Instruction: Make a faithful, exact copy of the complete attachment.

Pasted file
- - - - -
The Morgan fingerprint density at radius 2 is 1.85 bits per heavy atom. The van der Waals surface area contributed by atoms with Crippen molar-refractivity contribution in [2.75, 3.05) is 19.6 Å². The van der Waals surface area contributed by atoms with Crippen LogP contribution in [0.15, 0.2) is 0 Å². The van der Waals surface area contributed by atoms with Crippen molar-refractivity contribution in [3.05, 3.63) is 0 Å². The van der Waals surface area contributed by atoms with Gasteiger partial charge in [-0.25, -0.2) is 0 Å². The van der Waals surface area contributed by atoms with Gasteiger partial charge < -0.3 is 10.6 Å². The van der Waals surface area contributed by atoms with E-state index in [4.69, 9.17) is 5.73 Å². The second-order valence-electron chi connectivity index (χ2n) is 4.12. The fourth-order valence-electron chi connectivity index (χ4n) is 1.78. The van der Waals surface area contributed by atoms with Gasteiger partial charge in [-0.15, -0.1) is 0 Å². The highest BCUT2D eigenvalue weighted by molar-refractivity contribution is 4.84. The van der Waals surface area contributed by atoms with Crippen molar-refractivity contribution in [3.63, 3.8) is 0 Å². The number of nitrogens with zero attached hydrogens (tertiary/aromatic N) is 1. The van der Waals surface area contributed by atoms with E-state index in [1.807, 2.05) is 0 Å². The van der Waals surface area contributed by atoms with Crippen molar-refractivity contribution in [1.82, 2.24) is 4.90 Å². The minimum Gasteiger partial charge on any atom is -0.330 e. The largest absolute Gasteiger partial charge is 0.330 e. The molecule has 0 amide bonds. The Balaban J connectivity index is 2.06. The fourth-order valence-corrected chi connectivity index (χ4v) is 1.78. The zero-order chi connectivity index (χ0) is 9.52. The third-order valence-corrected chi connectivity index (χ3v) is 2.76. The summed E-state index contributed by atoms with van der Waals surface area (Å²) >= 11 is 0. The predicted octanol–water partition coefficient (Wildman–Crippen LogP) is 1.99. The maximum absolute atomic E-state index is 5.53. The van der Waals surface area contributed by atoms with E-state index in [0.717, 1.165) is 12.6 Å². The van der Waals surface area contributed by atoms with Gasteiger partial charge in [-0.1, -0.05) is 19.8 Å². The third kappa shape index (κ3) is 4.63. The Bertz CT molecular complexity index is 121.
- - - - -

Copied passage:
The Morgan fingerprint density at radius 2 is 1.85 bits per heavy atom. The van der Waals surface area contributed by atoms with Crippen molar-refractivity contribution in [2.75, 3.05) is 19.6 Å². The van der Waals surface area contributed by atoms with Crippen LogP contribution in [0.15, 0.2) is 0 Å². The van der Waals surface area contributed by atoms with Crippen molar-refractivity contribution in [3.05, 3.63) is 0 Å². The van der Waals surface area contributed by atoms with Gasteiger partial charge in [-0.25, -0.2) is 0 Å². The van der Waals surface area contributed by atoms with Gasteiger partial charge < -0.3 is 10.6 Å². The van der Waals surface area contributed by atoms with E-state index in [4.69, 9.17) is 5.73 Å². The second-order valence-electron chi connectivity index (χ2n) is 4.12. The fourth-order valence-electron chi connectivity index (χ4n) is 1.78. The van der Waals surface area contributed by atoms with Gasteiger partial charge in [-0.15, -0.1) is 0 Å². The highest BCUT2D eigenvalue weighted by molar-refractivity contribution is 4.84. The van der Waals surface area contributed by atoms with Crippen molar-refractivity contribution in [3.63, 3.8) is 0 Å². The number of nitrogens with zero attached hydrogens (tertiary/aromatic N) is 1. The van der Waals surface area contributed by atoms with E-state index in [1.807, 2.05) is 0 Å². The van der Waals surface area contributed by atoms with Crippen molar-refractivity contribution in [1.82, 2.24) is 4.90 Å². The minimum Gasteiger partial charge on any atom is -0.330 e. The largest absolute Gasteiger partial charge is 0.330 e. The molecule has 0 amide bonds. The Balaban J connectivity index is 2.06. The fourth-order valence-corrected chi connectivity index (χ4v) is 1.78. The zero-order chi connectivity index (χ0) is 9.52. The third-order valence-corrected chi connectivity index (χ3v) is 2.76. The summed E-state index contributed by atoms with van der Waals surface area (Å²) >= 11 is 0. The predicted octanol–water partition coefficient (Wildman–Crippen LogP) is 1.99. The maximum absolute atomic E-state index is 5.53. The van der Waals surface area contributed by atoms with E-state index in [0.717, 1.165) is 12.6 Å². The van der Waals surface area contributed by atoms with Gasteiger partial charge in [-0.1, -0.05) is 19.8 Å². The third kappa shape index (κ3) is 4.63. The Bertz CT molecular complexity index is 121.